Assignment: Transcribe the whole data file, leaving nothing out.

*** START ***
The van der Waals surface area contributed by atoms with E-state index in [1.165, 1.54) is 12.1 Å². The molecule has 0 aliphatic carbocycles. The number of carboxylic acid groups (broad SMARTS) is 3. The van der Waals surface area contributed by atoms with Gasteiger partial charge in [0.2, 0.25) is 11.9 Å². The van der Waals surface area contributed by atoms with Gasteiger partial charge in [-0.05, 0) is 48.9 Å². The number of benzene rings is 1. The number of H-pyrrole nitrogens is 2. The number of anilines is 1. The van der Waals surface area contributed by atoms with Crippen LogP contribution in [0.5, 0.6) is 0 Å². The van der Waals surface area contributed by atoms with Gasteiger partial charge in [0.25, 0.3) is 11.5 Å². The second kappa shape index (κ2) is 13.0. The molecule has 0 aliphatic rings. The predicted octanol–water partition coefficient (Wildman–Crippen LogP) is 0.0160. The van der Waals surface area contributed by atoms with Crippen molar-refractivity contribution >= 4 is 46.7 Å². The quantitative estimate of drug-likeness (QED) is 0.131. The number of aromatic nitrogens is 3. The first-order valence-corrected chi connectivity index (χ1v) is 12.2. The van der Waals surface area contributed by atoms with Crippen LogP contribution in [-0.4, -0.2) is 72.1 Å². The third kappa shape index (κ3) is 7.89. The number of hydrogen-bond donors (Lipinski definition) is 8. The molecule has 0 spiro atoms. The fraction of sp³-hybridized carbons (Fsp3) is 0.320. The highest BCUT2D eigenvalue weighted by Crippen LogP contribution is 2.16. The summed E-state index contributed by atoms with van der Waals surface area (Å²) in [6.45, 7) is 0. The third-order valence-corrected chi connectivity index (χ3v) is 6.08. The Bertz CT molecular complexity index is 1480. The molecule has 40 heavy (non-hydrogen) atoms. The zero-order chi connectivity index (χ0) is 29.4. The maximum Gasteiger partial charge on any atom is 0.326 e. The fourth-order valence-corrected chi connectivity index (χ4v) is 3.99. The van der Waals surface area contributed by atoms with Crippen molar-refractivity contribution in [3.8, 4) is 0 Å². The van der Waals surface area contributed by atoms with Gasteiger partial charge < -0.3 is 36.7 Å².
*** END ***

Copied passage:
The van der Waals surface area contributed by atoms with E-state index in [1.165, 1.54) is 12.1 Å². The molecule has 0 aliphatic carbocycles. The number of carboxylic acid groups (broad SMARTS) is 3. The van der Waals surface area contributed by atoms with Gasteiger partial charge in [0.2, 0.25) is 11.9 Å². The van der Waals surface area contributed by atoms with Gasteiger partial charge in [-0.05, 0) is 48.9 Å². The number of benzene rings is 1. The number of H-pyrrole nitrogens is 2. The number of anilines is 1. The van der Waals surface area contributed by atoms with Crippen LogP contribution in [0.5, 0.6) is 0 Å². The van der Waals surface area contributed by atoms with Gasteiger partial charge in [0.25, 0.3) is 11.5 Å². The second kappa shape index (κ2) is 13.0. The molecule has 0 aliphatic rings. The predicted octanol–water partition coefficient (Wildman–Crippen LogP) is 0.0160. The van der Waals surface area contributed by atoms with Crippen molar-refractivity contribution >= 4 is 46.7 Å². The quantitative estimate of drug-likeness (QED) is 0.131. The number of aromatic nitrogens is 3. The first-order valence-corrected chi connectivity index (χ1v) is 12.2. The van der Waals surface area contributed by atoms with Crippen LogP contribution in [-0.4, -0.2) is 72.1 Å². The third kappa shape index (κ3) is 7.89. The number of hydrogen-bond donors (Lipinski definition) is 8. The molecule has 0 spiro atoms. The fraction of sp³-hybridized carbons (Fsp3) is 0.320. The highest BCUT2D eigenvalue weighted by Crippen LogP contribution is 2.16. The summed E-state index contributed by atoms with van der Waals surface area (Å²) in [6.45, 7) is 0. The third-order valence-corrected chi connectivity index (χ3v) is 6.08. The Bertz CT molecular complexity index is 1480. The molecule has 40 heavy (non-hydrogen) atoms. The zero-order chi connectivity index (χ0) is 29.4. The maximum Gasteiger partial charge on any atom is 0.326 e. The fourth-order valence-corrected chi connectivity index (χ4v) is 3.99. The van der Waals surface area contributed by atoms with Crippen molar-refractivity contribution in [3.8, 4) is 0 Å². The van der Waals surface area contributed by atoms with Gasteiger partial charge < -0.3 is 36.7 Å².